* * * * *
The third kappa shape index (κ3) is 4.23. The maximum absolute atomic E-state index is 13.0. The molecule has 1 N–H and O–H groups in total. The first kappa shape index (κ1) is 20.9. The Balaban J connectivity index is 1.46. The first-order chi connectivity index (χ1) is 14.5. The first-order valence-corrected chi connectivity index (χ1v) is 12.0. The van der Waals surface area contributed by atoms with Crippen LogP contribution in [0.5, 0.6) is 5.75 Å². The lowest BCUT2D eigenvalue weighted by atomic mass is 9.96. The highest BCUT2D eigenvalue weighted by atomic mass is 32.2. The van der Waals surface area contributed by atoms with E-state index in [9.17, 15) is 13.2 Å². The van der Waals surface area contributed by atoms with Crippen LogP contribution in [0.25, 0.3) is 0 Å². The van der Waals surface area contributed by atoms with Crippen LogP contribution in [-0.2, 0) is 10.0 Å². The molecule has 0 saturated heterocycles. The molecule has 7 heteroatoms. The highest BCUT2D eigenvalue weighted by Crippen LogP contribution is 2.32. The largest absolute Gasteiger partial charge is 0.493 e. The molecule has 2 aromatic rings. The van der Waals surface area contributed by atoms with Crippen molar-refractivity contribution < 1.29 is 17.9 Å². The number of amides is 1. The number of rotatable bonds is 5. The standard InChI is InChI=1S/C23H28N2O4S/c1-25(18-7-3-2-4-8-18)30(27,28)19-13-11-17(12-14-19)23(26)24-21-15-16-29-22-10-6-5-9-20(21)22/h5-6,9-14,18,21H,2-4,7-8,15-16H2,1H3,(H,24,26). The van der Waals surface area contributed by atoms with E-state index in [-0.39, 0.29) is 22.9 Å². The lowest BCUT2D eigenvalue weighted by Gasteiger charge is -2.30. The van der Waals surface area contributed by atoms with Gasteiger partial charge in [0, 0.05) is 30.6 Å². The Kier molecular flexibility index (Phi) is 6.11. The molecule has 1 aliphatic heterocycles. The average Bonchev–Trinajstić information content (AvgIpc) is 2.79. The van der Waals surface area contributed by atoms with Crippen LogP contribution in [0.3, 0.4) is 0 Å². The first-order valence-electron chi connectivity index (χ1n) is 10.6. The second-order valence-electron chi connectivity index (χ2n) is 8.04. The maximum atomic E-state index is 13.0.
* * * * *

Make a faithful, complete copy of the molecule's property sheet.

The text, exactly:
The third kappa shape index (κ3) is 4.23. The maximum absolute atomic E-state index is 13.0. The molecule has 1 N–H and O–H groups in total. The first kappa shape index (κ1) is 20.9. The Balaban J connectivity index is 1.46. The first-order chi connectivity index (χ1) is 14.5. The first-order valence-corrected chi connectivity index (χ1v) is 12.0. The van der Waals surface area contributed by atoms with Crippen LogP contribution in [0.5, 0.6) is 5.75 Å². The lowest BCUT2D eigenvalue weighted by atomic mass is 9.96. The highest BCUT2D eigenvalue weighted by atomic mass is 32.2. The van der Waals surface area contributed by atoms with E-state index in [9.17, 15) is 13.2 Å². The van der Waals surface area contributed by atoms with Crippen LogP contribution in [0.25, 0.3) is 0 Å². The van der Waals surface area contributed by atoms with Crippen LogP contribution in [-0.2, 0) is 10.0 Å². The molecule has 0 saturated heterocycles. The molecule has 7 heteroatoms. The highest BCUT2D eigenvalue weighted by Crippen LogP contribution is 2.32. The largest absolute Gasteiger partial charge is 0.493 e. The molecule has 2 aromatic rings. The van der Waals surface area contributed by atoms with Crippen molar-refractivity contribution < 1.29 is 17.9 Å². The number of amides is 1. The number of rotatable bonds is 5. The standard InChI is InChI=1S/C23H28N2O4S/c1-25(18-7-3-2-4-8-18)30(27,28)19-13-11-17(12-14-19)23(26)24-21-15-16-29-22-10-6-5-9-20(21)22/h5-6,9-14,18,21H,2-4,7-8,15-16H2,1H3,(H,24,26). The van der Waals surface area contributed by atoms with E-state index in [-0.39, 0.29) is 22.9 Å². The lowest BCUT2D eigenvalue weighted by Gasteiger charge is -2.30. The van der Waals surface area contributed by atoms with Gasteiger partial charge in [0, 0.05) is 30.6 Å². The Kier molecular flexibility index (Phi) is 6.11. The molecule has 1 aliphatic heterocycles. The average Bonchev–Trinajstić information content (AvgIpc) is 2.79. The van der Waals surface area contributed by atoms with Crippen LogP contribution in [0.3, 0.4) is 0 Å². The first-order valence-electron chi connectivity index (χ1n) is 10.6. The second-order valence-electron chi connectivity index (χ2n) is 8.04. The maximum atomic E-state index is 13.0.